|January 2009 · Vol. 21, No. 01
ROUNDTABLE: PART 1 OF 2: Using mesh to repair prolapse calls for more than a kit—it takes skill
Mesh augmentation isn’t right for every prolapse repair—or every surgeon. When it is called for, mesh necessitates extra training, meticulous technique, and careful selection of patients.
Dr. Karram receives research support from Ethicon Women’s Health and Urology, Allergan, and Biosante and is a consultant and speaker for Astellas, Ethicon Women’s Health and Urology, and CooperSurgical. He has a financial interest in Emedsco.
Dr. Lucente receives grant or research support from and consults for Ethicon, AMS, and Bard and is a speaker for Ethicon and Bard.
Dr. Raz reports no financial relationships relevant to this article.
Dr. Walters is a consultant and speaker for AMS and Boston Scientific.
THE OBG Management EXPERT PANEL
MICKEY M. KARRAM, MD, moderator, is Director of Urogynecology at Good Samaritan Hospital and Voluntary Professor of ObGyn at the University of Cincinnati School of Medicine in Cincinnati, Ohio.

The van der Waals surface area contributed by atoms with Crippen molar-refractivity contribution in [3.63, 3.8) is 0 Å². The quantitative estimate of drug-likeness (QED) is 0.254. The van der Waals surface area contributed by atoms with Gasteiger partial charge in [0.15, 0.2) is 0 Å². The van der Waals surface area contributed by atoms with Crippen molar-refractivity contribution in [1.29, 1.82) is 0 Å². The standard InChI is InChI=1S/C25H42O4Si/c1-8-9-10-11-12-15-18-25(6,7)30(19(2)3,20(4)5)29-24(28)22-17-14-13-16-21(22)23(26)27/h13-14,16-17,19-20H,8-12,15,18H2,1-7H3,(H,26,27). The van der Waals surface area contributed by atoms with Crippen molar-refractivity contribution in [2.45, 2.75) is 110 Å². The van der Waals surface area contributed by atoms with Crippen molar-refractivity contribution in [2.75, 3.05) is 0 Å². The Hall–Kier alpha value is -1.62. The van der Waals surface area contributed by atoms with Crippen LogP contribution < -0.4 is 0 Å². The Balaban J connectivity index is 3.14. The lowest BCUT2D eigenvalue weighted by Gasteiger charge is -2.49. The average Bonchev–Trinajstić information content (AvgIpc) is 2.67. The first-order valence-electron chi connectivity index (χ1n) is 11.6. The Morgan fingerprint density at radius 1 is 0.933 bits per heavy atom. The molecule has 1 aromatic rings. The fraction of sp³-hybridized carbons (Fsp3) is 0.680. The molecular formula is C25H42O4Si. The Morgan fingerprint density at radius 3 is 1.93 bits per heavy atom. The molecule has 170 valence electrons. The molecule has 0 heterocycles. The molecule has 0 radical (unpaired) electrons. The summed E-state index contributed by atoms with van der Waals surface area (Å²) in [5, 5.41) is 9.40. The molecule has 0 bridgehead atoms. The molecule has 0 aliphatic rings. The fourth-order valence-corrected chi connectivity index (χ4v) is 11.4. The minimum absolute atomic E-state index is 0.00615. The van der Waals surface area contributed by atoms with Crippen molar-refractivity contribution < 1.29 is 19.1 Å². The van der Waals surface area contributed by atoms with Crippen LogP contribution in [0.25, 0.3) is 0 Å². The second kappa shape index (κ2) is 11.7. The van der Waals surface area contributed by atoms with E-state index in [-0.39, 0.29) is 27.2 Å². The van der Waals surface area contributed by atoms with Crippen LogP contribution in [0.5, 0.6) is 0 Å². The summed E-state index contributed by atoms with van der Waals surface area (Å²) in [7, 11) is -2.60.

SHLOMO RAZ, MD, is Professor of Urology and Chief of Pelvic Medicine and Reconstructive Urology at UCLA School of Medicine in Los Angeles.
VINCENT LUCENTE, MD, MBA, is Founder and Director of the Institute for Female Pelvic Medicine and Reconstructive Surgery in Allentown, Pa, and Clinical Professor of ObGyn at Temple University School of Medicine in Philadelphia.
MARK D. WALTERS, MD, is Professor and Vice Chair of Gynecology, Section of Urogynecology and Reconstructive Pelvic Surgery, Department of Obstetrics and Gynecology, at the Cleveland Clinic in Cleveland, Ohio.
Mesh kits for repairing prolapse are proliferating like crazy, just as they did for midurethral sling procedures. But mesh augmentation of prolapse surgeries requires more than a prepackaged assortment of tools and materials. In this article, moderator Mickey M. Karram, MD, and a panel of nationally recognized urogynecologists and urologists describe the literature on mesh augmentation and discuss indications, contraindications, techniques, applicable cases, and the considerable training required.
In Part 2, which will appear in the February issue of OBG Management, the panel tackles the thorny topic of complications, including erosion, extrusion, foreshortening of the vagina, dyspareunia, and pain. Their discussion focuses on ways to avoid these problems, and methods for correcting them.